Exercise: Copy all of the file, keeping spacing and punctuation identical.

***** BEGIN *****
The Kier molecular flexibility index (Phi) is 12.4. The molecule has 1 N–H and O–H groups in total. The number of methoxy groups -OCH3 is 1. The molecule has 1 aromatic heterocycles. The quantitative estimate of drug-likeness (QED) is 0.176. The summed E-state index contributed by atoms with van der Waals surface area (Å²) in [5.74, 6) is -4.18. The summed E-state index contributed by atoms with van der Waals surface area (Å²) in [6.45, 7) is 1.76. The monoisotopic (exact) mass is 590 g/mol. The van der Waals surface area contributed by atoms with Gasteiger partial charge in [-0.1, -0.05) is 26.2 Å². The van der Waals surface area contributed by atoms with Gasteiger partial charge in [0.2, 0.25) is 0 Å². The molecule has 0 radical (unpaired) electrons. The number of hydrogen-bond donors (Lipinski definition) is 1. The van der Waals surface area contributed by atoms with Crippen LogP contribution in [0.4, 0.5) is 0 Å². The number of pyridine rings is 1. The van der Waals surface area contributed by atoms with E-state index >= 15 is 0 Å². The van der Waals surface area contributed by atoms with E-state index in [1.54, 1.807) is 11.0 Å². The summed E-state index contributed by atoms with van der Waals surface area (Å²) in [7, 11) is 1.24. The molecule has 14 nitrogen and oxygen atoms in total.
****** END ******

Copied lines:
The Kier molecular flexibility index (Phi) is 12.4. The molecule has 1 N–H and O–H groups in total. The number of methoxy groups -OCH3 is 1. The molecule has 1 aromatic heterocycles. The quantitative estimate of drug-likeness (QED) is 0.176. The summed E-state index contributed by atoms with van der Waals surface area (Å²) in [5.74, 6) is -4.18. The summed E-state index contributed by atoms with van der Waals surface area (Å²) in [6.45, 7) is 1.76. The monoisotopic (exact) mass is 590 g/mol. The van der Waals surface area contributed by atoms with Gasteiger partial charge in [-0.1, -0.05) is 26.2 Å². The van der Waals surface area contributed by atoms with Gasteiger partial charge in [0.2, 0.25) is 0 Å². The molecule has 0 radical (unpaired) electrons. The number of hydrogen-bond donors (Lipinski definition) is 1. The van der Waals surface area contributed by atoms with Crippen LogP contribution in [0.4, 0.5) is 0 Å². The number of pyridine rings is 1. The van der Waals surface area contributed by atoms with E-state index >= 15 is 0 Å². The van der Waals surface area contributed by atoms with E-state index in [1.54, 1.807) is 11.0 Å². The summed E-state index contributed by atoms with van der Waals surface area (Å²) in [7, 11) is 1.24. The molecule has 14 nitrogen and oxygen atoms in total.